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      Neural mechanisms of savant calendar calculating in autism: an MEG-study of few single cases.

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          Abstract

          This study contrasted the neurological correlates of calendar calculating (CC) between those individuals with autism spectrum disorder (ASD) and typically developing individuals. CC is the ability to correctly and quickly state the day of the week of a given date. Using magnetoencephalography (MEG), we presented 126 calendar tasks with dates of the present, past, and future. Event-related magnetic fields (ERF) of 3000ms duration and brain activation patterns were compared in three savant calendar calculators with ASD (ASDCC) and three typically developing calendar calculators (TYPCC). ASDCC outperformed TYPCC in correct responses, but not in answering speed. Comparing amplitudes of their ERFs, there was a main effect of group between 1000 and 3000ms, but no further effects of hemisphere or sensor location. We conducted CLARA source analysis across the entire CC period in each individual. Both ASDCC and TYPCC exhibited activation maxima in prefrontal areas including the insulae and the left superior temporal gyrus. This is in accordance with verbal fact retrieval and working memory as well as monitoring and coordination processes. In ASDCC, additional activation sites at the right superior occipital gyrus, the right precuneus, and the right putamen point to visual-spatial strategies and are in line with the preference of autistic individuals for engaging posterior regions relatively more strongly in various reasoning and problem solving tasks.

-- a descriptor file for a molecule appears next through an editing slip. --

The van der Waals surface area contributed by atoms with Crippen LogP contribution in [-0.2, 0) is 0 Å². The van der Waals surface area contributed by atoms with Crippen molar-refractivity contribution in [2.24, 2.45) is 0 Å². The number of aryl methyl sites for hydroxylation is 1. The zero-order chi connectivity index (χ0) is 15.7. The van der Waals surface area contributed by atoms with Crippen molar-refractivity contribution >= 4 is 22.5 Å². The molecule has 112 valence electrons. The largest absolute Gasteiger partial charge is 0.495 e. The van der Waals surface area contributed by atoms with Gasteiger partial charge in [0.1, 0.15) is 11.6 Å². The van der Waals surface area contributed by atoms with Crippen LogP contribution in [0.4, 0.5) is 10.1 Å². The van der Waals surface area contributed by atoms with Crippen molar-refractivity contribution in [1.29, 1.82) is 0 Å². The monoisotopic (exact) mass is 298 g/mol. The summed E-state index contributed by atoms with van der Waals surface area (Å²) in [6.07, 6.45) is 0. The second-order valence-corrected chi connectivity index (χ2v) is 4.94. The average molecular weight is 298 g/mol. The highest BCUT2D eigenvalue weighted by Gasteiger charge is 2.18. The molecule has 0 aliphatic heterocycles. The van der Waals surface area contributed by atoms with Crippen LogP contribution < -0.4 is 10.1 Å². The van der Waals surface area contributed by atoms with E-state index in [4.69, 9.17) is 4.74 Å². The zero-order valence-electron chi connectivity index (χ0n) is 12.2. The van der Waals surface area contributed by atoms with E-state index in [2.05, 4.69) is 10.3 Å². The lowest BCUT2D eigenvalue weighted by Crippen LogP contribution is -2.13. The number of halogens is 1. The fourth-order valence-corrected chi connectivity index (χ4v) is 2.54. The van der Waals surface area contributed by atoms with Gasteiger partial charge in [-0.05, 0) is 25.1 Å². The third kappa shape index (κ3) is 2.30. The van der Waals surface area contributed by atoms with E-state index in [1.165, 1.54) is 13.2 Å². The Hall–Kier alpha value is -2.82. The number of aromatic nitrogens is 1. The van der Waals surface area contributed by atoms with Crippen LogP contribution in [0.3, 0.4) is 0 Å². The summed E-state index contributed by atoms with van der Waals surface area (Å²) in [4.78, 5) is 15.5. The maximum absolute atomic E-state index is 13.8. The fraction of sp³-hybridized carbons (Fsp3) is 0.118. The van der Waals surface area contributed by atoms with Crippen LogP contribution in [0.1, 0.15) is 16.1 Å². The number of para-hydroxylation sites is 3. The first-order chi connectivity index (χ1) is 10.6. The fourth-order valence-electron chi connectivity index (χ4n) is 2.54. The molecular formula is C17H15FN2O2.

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          Author and article information

          Journal
          Brain Cogn
          Brain and cognition
          1090-2147
          0278-2626
          Oct 2014
          : 90
          Affiliations
          [1 ] Institute of Medical Psychology and Behavioral Neurobiology, University of Tübingen, Silcherstr. 5, 72076 Tübingen, Germany.
          [2 ] Department of Women's and Children's Health, Karolinska Institute, Center of Neurodevelopmental Disorders (KIND), 17177 Stockholm, Sweden.
          [3 ] MEG-Center, University of Tübingen, Otfried-Müller-Str. 47, 72076 Tübingen, Germany.
          [4 ] Department of Child and Adolescent Psychiatry and Psychotherapy, J.W. Goethe University of Frankfurt, Deutschordenstr. 50, 60528 Frankfurt/M., Germany.
          [5 ] Institute of Medical Psychology and Behavioral Neurobiology, University of Tübingen, Silcherstr. 5, 72076 Tübingen, Germany; Ospedale San Camillo, Istituto Ricovero e Cura a Carattere Scientifico (IRCCS), Via Alberoni 70, 30126 Venezia, Italy.
          [6 ] Institute of Medical Psychology and Behavioral Neurobiology, University of Tübingen, Silcherstr. 5, 72076 Tübingen, Germany; Center for Diagnostic Radiology and Neuroradiology, Functional Imaging Unit, University of Greifswald, Walther-Rathenau-Str. 46, 17475 Greifswald, Germany. Electronic address: nicola.neumann@uni-greifswald.de.
          Article
          S0278-2626(14)00114-6
          10.1016/j.bandc.2014.07.003
          25108822
          Copyright © 2014 Elsevier Inc. All rights reserved.

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